|Memorial .||Pozieres British Cemetery, Ovillers-La Boisselle||III. D. 43.|
Awards & Titles:
At present we have been unable to find any substantial information on this Brother beyond that offered by the Commonwealth War Graves Commission.
Family :Son of the Right Rev. Bishop of Crediton and Mrs. Trefusis, of The Gate House, 10, The Close, Exeter; husband of Alice Marjorie Trefusis (nee Angel). Born at Chittlehampton, Devon. Also served in Egypt.
Action : The Battles of the Somme 1916
Roll of Honour for Exeter's World War One Dead Cathedral Close TREFUSIS, Captain, Arthur Owen, The Loyal North Lancashire Regiment. 7 July 1916. Age 32. Son of the Right Rev. Bishop of Crediton and Mrs. Trefusis, of The Gate House, 10, The Close ALSO BROTHER KILLED: TREFUSIS, Captain, Haworth Walter, Northamptonshire Regiment. 7 November 1916. Age 34. Son of the Right Rev. Robert Edward Trefusis, Bishop of Crediton, and of Mrs. Trefusis, of The Gate House
Captain (TP) Arthur Owen TREFUSIS Loyal North Lancashire Regiment 9th Battalion The son of The Rt Revd Bishop of Crediton and Mrs Trefusis of ?The Gate House? 10 The Close Exeter. He was born at Chittlehampton Devon. A member of St John the Baptist Lodge No. 39 Province of Devon he was a PDistGSteward (Ceylon) and served in Egypt. The husband of Alice Marjorie Trefusis (nee Angel) he was killed in action on the 7th July 1916 aged 32 and is buried in Pozieres British Cemetery Ovillers-la Boisselle France Grave Reference III.D.43 His Brother Captain Haworth Walter Trefusis Northamptonshire Regiment 1st Battalion was killed in action on the 7th November 1916 aged 34 and is buried in A.I.F. Burial Ground Flers Somme France
The Battle of the Somme 1st July - 18th November 1916 is inevitably characterised by the appalling casualties (60,000) on the first day, July 1st 1916. Having failed to break through the German lines in force, and also failed to maximise opportunities where success was achieved, the battle became a series of attritional assaults on well defended defence in depth. The battle continued officially until 18th November 1916 costing almost 500,000 British casualties. German casualties were about the same, and French about 200,000. The Somme could not be counted a success in terms of ground gained or the cost, but it had a strategic impact as it marked the start of the decline of the German Army. Never again would it be as effective whilst the British Army, learning from its experience eventually grew stronger to become a war winning army. The German High Command recognised that it could never again fight another Somme, a view that advanced the decision to invoke unrestricted submarine warfare in an attempt to starve Britain of food and material, and in doing so accelerated the United States declaration of war thus guaranteeing the eventual outcome. 287 Brethren were killed on the Somme in 1916.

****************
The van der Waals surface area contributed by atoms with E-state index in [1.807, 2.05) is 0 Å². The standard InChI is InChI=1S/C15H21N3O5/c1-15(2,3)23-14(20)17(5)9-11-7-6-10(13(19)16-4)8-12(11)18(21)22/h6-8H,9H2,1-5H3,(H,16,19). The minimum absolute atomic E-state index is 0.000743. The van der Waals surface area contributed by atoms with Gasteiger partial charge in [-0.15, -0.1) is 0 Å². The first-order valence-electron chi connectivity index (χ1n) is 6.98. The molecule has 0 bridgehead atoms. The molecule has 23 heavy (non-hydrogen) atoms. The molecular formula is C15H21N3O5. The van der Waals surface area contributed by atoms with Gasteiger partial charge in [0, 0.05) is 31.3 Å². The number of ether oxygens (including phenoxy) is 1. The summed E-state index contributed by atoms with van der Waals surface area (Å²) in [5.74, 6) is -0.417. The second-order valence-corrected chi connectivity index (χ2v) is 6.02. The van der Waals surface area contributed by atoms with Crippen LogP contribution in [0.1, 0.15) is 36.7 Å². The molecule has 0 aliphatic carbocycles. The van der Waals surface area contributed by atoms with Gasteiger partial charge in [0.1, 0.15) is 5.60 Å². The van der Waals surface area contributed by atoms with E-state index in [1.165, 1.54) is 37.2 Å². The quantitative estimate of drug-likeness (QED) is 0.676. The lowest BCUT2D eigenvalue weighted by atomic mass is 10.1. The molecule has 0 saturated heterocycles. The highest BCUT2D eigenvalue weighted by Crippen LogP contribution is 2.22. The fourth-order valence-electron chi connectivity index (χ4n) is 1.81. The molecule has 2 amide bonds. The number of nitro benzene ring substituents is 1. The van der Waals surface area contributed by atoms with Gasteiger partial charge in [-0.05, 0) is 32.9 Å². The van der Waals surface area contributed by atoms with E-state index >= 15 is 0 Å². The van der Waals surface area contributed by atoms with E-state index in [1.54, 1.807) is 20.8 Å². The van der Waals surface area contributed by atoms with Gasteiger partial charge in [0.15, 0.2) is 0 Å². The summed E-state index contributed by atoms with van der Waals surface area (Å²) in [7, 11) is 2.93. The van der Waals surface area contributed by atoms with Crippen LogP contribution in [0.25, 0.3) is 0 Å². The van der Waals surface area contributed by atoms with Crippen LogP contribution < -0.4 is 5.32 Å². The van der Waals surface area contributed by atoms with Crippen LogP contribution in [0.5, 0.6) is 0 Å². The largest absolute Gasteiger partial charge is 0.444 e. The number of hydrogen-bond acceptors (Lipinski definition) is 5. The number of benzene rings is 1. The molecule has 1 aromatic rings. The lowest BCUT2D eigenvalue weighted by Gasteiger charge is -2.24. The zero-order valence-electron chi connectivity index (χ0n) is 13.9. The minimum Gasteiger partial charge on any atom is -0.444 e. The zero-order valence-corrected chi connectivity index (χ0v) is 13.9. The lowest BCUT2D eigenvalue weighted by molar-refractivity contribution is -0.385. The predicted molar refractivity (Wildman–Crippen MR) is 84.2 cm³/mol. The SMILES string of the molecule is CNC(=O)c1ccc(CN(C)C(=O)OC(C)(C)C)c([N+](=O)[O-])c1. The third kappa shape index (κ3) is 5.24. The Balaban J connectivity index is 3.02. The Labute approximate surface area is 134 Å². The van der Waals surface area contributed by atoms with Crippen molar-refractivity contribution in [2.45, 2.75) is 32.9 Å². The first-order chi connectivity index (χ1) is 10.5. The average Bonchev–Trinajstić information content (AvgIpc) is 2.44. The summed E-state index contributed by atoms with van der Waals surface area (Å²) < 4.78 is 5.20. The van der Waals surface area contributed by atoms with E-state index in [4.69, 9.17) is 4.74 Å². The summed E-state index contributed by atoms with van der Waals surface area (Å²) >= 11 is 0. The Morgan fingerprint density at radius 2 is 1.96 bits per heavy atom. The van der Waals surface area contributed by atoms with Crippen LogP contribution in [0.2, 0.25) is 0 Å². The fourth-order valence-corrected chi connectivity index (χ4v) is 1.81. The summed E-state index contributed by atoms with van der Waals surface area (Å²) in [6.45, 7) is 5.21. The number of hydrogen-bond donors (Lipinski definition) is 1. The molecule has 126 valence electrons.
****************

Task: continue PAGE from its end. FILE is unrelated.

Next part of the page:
|Type||Lodge Name and No.||Province/District :|
|Mother :||St John the Baptist No. 39 E.C.||Devonshire|
|Joined :||Kurunegala No. 3629 E.C.||Sri Lanka|
|Joined :||St John's Lodge of Colombo No. 454 E.C.||Sri Lanka|
25th November 1909
30th December 1909
27th January 1910
His mother lodge was St. Johns Lodge in Exeter and was a member when he was killed in action. He joined St. John's Lodge of Colombo No. 454 on August 20, 1910 and further joined Kurunegala Lodge as a Petitioner and Founder on 21st October 1912 (warrant date) and is recorded as its first Worshipful Master.
He was promoted in Ceylon to DG Steward.
The project globally acknowledges the following as sources of information for research across the whole database:
- The Commonwealth War Graves Commission
- The (UK) National Archives
- Ancestry.co.uk - Genealogy, Family Trees & Family History online
- ugle.org.uk - The records of the United Grand Lodge of England including the Library and Museum of Freemasonry
- Book : 1921 - Masonic Roll of Honour 1914-1918 - Oxford University Press
- Document : 1933 - Masonic Roll of Honour - Freemasons' Hall Vestibule - United Grand Lodge of England